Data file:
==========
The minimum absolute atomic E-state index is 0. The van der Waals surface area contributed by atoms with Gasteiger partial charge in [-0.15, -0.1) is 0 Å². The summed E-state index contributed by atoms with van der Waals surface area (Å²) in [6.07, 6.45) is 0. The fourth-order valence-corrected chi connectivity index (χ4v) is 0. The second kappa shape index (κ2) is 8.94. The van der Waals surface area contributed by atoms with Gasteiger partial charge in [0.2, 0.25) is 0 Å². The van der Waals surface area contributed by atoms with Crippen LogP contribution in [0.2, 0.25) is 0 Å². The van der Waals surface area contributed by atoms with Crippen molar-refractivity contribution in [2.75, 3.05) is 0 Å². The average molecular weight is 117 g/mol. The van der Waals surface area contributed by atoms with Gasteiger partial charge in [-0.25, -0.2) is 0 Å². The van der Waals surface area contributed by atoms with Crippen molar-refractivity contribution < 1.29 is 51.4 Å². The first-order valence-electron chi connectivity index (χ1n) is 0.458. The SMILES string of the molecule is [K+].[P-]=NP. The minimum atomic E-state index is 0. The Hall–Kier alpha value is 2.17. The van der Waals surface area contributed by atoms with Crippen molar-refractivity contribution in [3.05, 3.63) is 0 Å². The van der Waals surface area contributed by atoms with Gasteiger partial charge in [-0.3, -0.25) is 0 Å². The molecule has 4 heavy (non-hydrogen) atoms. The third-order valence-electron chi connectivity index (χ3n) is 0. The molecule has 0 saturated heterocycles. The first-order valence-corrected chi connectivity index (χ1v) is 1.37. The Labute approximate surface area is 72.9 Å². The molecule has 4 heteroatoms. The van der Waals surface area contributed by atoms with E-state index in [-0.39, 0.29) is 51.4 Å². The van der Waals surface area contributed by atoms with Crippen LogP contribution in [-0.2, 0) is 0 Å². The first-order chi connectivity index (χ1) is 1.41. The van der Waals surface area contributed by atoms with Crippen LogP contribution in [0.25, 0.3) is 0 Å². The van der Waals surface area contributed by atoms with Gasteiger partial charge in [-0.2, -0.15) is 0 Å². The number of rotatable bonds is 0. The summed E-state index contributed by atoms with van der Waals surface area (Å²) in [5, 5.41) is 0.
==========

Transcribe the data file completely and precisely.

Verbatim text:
The minimum absolute atomic E-state index is 0. The van der Waals surface area contributed by atoms with Gasteiger partial charge in [-0.15, -0.1) is 0 Å². The summed E-state index contributed by atoms with van der Waals surface area (Å²) in [6.07, 6.45) is 0. The fourth-order valence-corrected chi connectivity index (χ4v) is 0. The second kappa shape index (κ2) is 8.94. The van der Waals surface area contributed by atoms with Gasteiger partial charge in [0.2, 0.25) is 0 Å². The van der Waals surface area contributed by atoms with Crippen LogP contribution in [0.2, 0.25) is 0 Å². The van der Waals surface area contributed by atoms with Crippen molar-refractivity contribution in [2.75, 3.05) is 0 Å². The average molecular weight is 117 g/mol. The van der Waals surface area contributed by atoms with Gasteiger partial charge in [-0.25, -0.2) is 0 Å². The van der Waals surface area contributed by atoms with Crippen molar-refractivity contribution < 1.29 is 51.4 Å². The first-order valence-electron chi connectivity index (χ1n) is 0.458. The SMILES string of the molecule is [K+].[P-]=NP. The minimum atomic E-state index is 0. The Hall–Kier alpha value is 2.17. The van der Waals surface area contributed by atoms with Crippen molar-refractivity contribution in [3.05, 3.63) is 0 Å². The van der Waals surface area contributed by atoms with Gasteiger partial charge in [-0.3, -0.25) is 0 Å². The molecule has 4 heavy (non-hydrogen) atoms. The third-order valence-electron chi connectivity index (χ3n) is 0. The molecule has 0 saturated heterocycles. The first-order valence-corrected chi connectivity index (χ1v) is 1.37. The Labute approximate surface area is 72.9 Å². The molecule has 4 heteroatoms. The van der Waals surface area contributed by atoms with E-state index in [-0.39, 0.29) is 51.4 Å². The van der Waals surface area contributed by atoms with Crippen LogP contribution in [-0.2, 0) is 0 Å². The first-order chi connectivity index (χ1) is 1.41. The van der Waals surface area contributed by atoms with Crippen LogP contribution in [0.25, 0.3) is 0 Å². The van der Waals surface area contributed by atoms with Gasteiger partial charge in [-0.2, -0.15) is 0 Å². The number of rotatable bonds is 0. The summed E-state index contributed by atoms with van der Waals surface area (Å²) in [5, 5.41) is 0.